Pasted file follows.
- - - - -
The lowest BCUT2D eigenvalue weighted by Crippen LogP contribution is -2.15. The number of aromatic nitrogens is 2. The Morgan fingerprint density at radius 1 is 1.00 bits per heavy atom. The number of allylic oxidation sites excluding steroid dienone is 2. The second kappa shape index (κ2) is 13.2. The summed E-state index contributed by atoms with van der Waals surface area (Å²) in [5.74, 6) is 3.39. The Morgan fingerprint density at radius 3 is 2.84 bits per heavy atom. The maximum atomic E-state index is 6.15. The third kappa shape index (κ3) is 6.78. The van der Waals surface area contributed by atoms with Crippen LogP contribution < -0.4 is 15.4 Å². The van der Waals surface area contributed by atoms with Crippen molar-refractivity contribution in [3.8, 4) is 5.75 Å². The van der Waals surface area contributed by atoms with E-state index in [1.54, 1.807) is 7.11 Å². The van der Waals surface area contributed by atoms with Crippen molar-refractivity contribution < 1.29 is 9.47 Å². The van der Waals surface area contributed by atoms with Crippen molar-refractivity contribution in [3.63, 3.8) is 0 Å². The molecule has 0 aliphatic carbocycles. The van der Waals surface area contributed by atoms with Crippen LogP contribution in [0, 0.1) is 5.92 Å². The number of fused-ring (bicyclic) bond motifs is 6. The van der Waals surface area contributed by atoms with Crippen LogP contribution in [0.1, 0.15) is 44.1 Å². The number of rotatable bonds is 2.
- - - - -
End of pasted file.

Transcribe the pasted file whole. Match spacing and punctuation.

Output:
The lowest BCUT2D eigenvalue weighted by Crippen LogP contribution is -2.15. The number of aromatic nitrogens is 2. The Morgan fingerprint density at radius 1 is 1.00 bits per heavy atom. The number of allylic oxidation sites excluding steroid dienone is 2. The second kappa shape index (κ2) is 13.2. The summed E-state index contributed by atoms with van der Waals surface area (Å²) in [5.74, 6) is 3.39. The Morgan fingerprint density at radius 3 is 2.84 bits per heavy atom. The maximum atomic E-state index is 6.15. The third kappa shape index (κ3) is 6.78. The van der Waals surface area contributed by atoms with Crippen LogP contribution < -0.4 is 15.4 Å². The van der Waals surface area contributed by atoms with Crippen molar-refractivity contribution in [3.8, 4) is 5.75 Å². The van der Waals surface area contributed by atoms with E-state index in [1.54, 1.807) is 7.11 Å². The van der Waals surface area contributed by atoms with Crippen molar-refractivity contribution < 1.29 is 9.47 Å². The van der Waals surface area contributed by atoms with Crippen molar-refractivity contribution in [3.63, 3.8) is 0 Å². The molecule has 0 aliphatic carbocycles. The van der Waals surface area contributed by atoms with Crippen LogP contribution in [0, 0.1) is 5.92 Å². The number of fused-ring (bicyclic) bond motifs is 6. The van der Waals surface area contributed by atoms with Crippen LogP contribution in [0.1, 0.15) is 44.1 Å². The number of rotatable bonds is 2.